We packed up and headed out to Vimy Ridge, Beaumont-Hamel and Dieppe. We figured we would spend about an hour at each and be at our BNB in Caen by 6 PM. Boy, were we wrong!
The Vimy Ridge Memorial stands high above the Douai Plain in Northern France and is a tribute to all the Canadian soldiers who lost their lives in World War I. We parked the car and headed straight to it. It is absolutely magnificent. It took 11 years to build, stands 110 meters from base to tip and has 11,285 names of Canadian soldiers inscribed inside the ramparts. It was unveiled to the public in 1936. What we didn’t know was that the monument sits upon 123 hectares of land that was gifted to Canada from France in 1922. Upon this land are trails that follow the battlefield, craters created from artillery fire and underground mine explosives, trenches and tunnels used by the soldiers, two Canadian cemeteries, No Man’s Land and of course the monument. What kind of explorers would we be if we did not check all these things out? We walked to the Visitor’s Centre which is loaded with pictures, facts and artifacts of the battles on Vimy Ridge. We picked up a self-guided tour map and spent the next hour or so, wandering through trenches, looking over No Man’s Land, checking out the gravesites and being totally blown away by the absolute immensity of it all. We came away humbled and about two hours behind schedule.
Our next stop was the Beaumont-Hamel Newfoundland Memorial, just a few miles further down the road. We had been prepped by one of the Canadian student guides at Vimy that we could expect much the same type of memorial. The memorial site is located on 30 hectares of land with the centrepiece being the Caribou Monument. The site is a tribute to the 820 Newfoundland soldiers who died during the first World War. The Tourist Centre houses facts, artifacts and storyboards detailing the heroics of the Newfoundland regiments that fought at various sites during the war. The self guided tour pamphlet is one of the best that we have seen, with the current tour trail superimposed over the original trenches and tunnels from over 100 years ago. The site itself is much more “raw” than the refurbished version at Vimy. Original trenches still exist as they did then, clearly visible throughout the entire site. As you walk along the guided trail, the pamphlet describes each numbered station giving you a very realistic overview of how things unfolded during the battles. The Caribou Monument itself is magnificent! It sits high upon the battlefield overlooking the valley below. The noble bronze caribou is the emblem of the Royal Newfoundland Regiment and sits atop a mound surrounded by rock and shrubs native to Newfoundland. It is designed so that you can walk up and around the spiral footpath to the top of the monument. So very well done. We enjoyed this site immensely and definitely recommend a visit.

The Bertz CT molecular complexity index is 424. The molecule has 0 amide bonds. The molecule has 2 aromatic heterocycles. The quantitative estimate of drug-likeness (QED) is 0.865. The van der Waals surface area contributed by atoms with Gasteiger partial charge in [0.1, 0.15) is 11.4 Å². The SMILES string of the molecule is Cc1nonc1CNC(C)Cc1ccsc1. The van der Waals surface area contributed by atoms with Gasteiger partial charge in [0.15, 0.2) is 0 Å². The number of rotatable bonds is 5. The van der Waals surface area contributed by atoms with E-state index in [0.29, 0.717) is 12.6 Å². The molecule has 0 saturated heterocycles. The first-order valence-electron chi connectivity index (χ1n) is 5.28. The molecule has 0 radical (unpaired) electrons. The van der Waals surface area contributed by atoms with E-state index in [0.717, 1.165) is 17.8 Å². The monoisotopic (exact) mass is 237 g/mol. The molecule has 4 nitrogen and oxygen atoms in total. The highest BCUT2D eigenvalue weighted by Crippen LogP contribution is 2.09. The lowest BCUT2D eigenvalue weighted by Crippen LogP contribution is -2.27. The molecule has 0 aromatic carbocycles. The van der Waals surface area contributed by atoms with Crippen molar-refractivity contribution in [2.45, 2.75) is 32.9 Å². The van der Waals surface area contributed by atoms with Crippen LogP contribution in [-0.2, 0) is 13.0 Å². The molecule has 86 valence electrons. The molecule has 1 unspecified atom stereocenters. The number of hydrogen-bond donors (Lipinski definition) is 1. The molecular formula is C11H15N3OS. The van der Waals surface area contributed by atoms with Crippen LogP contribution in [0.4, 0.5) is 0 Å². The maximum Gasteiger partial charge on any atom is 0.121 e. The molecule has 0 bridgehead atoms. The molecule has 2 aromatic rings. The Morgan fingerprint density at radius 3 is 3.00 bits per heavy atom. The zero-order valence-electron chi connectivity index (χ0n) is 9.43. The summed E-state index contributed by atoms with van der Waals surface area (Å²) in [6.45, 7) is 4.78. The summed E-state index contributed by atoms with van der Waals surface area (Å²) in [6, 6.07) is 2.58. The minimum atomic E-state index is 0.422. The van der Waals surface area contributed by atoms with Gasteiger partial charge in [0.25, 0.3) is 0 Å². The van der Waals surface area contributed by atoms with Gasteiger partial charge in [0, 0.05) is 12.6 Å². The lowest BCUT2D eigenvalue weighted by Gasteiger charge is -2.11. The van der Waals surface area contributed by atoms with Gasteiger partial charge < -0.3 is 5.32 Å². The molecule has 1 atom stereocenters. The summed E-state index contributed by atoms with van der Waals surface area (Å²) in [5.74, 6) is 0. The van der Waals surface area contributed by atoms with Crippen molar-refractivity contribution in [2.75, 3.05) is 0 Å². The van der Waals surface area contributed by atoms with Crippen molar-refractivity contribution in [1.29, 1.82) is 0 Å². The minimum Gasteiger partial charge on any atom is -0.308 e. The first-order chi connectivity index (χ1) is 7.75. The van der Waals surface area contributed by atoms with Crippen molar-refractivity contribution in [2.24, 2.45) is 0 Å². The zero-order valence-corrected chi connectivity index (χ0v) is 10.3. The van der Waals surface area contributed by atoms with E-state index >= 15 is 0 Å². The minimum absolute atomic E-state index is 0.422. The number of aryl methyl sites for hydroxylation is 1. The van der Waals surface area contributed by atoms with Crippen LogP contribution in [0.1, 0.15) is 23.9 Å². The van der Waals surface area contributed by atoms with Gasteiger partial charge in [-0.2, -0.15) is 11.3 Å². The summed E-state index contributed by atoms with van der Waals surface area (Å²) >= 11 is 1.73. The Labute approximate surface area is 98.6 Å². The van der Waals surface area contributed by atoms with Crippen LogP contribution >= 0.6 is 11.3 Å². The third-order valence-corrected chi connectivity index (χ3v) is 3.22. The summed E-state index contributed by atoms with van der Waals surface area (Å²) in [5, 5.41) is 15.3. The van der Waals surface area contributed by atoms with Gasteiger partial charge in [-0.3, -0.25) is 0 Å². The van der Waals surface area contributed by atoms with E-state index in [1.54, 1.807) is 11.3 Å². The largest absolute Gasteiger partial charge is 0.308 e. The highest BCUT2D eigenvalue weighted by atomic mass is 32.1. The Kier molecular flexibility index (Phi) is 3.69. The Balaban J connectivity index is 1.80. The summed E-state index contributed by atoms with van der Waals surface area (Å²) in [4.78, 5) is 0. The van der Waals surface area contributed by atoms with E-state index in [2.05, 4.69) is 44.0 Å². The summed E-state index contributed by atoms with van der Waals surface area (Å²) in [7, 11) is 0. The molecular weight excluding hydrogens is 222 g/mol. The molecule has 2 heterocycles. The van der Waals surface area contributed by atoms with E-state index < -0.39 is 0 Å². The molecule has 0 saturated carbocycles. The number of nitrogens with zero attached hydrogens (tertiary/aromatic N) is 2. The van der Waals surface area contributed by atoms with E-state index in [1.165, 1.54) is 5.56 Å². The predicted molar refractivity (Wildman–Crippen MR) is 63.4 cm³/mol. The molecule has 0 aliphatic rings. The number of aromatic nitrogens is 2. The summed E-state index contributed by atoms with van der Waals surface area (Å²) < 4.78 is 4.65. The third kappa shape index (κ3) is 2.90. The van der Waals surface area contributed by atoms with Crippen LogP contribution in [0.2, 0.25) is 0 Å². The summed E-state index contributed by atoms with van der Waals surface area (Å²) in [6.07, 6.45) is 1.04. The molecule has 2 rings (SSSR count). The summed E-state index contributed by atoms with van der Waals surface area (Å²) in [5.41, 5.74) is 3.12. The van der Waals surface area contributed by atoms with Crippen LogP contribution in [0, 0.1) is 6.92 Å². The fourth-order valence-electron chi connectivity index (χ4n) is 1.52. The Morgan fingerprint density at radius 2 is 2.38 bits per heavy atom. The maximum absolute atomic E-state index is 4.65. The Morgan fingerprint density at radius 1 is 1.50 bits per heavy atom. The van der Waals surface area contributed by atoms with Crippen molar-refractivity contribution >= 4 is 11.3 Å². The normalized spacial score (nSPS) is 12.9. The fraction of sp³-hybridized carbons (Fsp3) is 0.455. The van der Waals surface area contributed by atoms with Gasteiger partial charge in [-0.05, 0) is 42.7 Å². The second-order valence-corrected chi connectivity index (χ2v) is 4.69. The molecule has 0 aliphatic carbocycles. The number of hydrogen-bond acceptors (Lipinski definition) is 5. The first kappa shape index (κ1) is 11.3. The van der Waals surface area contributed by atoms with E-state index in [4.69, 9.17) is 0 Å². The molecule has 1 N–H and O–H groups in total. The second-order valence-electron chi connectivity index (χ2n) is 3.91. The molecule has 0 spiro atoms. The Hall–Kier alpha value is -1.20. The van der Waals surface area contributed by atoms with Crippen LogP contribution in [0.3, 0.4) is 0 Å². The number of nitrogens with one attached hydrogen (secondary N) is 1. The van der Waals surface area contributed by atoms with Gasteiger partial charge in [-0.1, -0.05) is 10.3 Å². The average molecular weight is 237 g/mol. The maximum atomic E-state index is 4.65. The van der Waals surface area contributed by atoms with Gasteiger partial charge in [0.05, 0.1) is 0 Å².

As we still had a three hour drive ahead of us, we decided to leave Dieppe for another day. We drove through so many cute little villages and passed by so many cemeteries. The beauty is breathtaking but the history is just so horrific.
We reached our BNB just before 7 PM and by the time we settled, got some groceries and had a bite to eat, we were pretty much done for the day. Another emotional day viewing these magnificent memorials.
Just as a side note, I have to mention the Canadian student tour guides. These students are employed by Canadian Veterans Affairs and travel overseas to guide these sites for a four month tenure. The only qualifications that one needs is to be a post secondary student and to speak French. We spoke to a few of these “kids” and we found them to be very enthusiastic about this posting. So, if you have kids or grandkids that are looking for some adventure, this is an amazing program to get involved in.
Also, while we tramped around France and Belgium looking at battlefields and cemeteries, Richard’s youngest daughter Hilary gave birth to a beautiful daughter on April 10. We are so proud and can’t wait to get home to see the newest additions to our family. Congratulations Hilary, Dane and Norah! We love you!!
The Beavers at the base of the flag poles.
A view from the monument.
The Last Post
From the Battlefields
With the amount of undetonated artillery they use sheep to keep the grass down.
On the Flagpole
Just in the small area of France we were in today there are 410 Commonwealth cemeteries, 20 French and 13 German. We passed close to some and others we saw in the distance. Out in the middle of nowhere we decided to stop at one.
Monument to the Highlanders who played a crucial role in the Beaumont-Hamel campaign.
Col walking one of the many trenches. This one is about two feet higher than it would have been at the time of the war.